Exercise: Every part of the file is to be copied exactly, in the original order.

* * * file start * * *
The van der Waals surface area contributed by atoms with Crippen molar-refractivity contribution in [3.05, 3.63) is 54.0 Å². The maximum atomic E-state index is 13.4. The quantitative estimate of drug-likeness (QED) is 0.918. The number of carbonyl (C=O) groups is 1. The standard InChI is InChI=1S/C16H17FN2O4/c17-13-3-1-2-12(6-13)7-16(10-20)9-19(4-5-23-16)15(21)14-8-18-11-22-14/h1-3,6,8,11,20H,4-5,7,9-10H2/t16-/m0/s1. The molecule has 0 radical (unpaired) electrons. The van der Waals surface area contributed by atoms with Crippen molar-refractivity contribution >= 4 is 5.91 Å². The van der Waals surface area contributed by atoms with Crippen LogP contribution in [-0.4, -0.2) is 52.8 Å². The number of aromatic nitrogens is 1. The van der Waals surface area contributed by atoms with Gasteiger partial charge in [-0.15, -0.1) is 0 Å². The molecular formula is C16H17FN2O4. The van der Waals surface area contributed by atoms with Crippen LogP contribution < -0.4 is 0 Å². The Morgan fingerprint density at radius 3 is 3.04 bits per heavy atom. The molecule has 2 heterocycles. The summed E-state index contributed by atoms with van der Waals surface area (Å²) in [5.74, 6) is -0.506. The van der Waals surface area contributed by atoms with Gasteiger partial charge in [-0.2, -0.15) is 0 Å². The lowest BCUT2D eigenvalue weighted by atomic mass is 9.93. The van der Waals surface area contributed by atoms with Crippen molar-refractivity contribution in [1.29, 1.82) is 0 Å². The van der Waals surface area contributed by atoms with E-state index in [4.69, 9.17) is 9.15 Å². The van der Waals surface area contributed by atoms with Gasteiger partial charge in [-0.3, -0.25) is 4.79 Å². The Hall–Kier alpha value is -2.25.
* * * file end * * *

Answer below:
The van der Waals surface area contributed by atoms with Crippen molar-refractivity contribution in [3.05, 3.63) is 54.0 Å². The maximum atomic E-state index is 13.4. The quantitative estimate of drug-likeness (QED) is 0.918. The number of carbonyl (C=O) groups is 1. The standard InChI is InChI=1S/C16H17FN2O4/c17-13-3-1-2-12(6-13)7-16(10-20)9-19(4-5-23-16)15(21)14-8-18-11-22-14/h1-3,6,8,11,20H,4-5,7,9-10H2/t16-/m0/s1. The molecule has 0 radical (unpaired) electrons. The van der Waals surface area contributed by atoms with Crippen molar-refractivity contribution >= 4 is 5.91 Å². The van der Waals surface area contributed by atoms with Crippen LogP contribution in [-0.4, -0.2) is 52.8 Å². The number of aromatic nitrogens is 1. The van der Waals surface area contributed by atoms with Gasteiger partial charge in [-0.15, -0.1) is 0 Å². The molecular formula is C16H17FN2O4. The van der Waals surface area contributed by atoms with Crippen LogP contribution < -0.4 is 0 Å². The Morgan fingerprint density at radius 3 is 3.04 bits per heavy atom. The molecule has 2 heterocycles. The summed E-state index contributed by atoms with van der Waals surface area (Å²) in [5.74, 6) is -0.506. The van der Waals surface area contributed by atoms with Gasteiger partial charge in [-0.2, -0.15) is 0 Å². The lowest BCUT2D eigenvalue weighted by atomic mass is 9.93. The van der Waals surface area contributed by atoms with Crippen molar-refractivity contribution in [1.29, 1.82) is 0 Å². The van der Waals surface area contributed by atoms with E-state index in [4.69, 9.17) is 9.15 Å². The van der Waals surface area contributed by atoms with Gasteiger partial charge in [-0.3, -0.25) is 4.79 Å². The Hall–Kier alpha value is -2.25.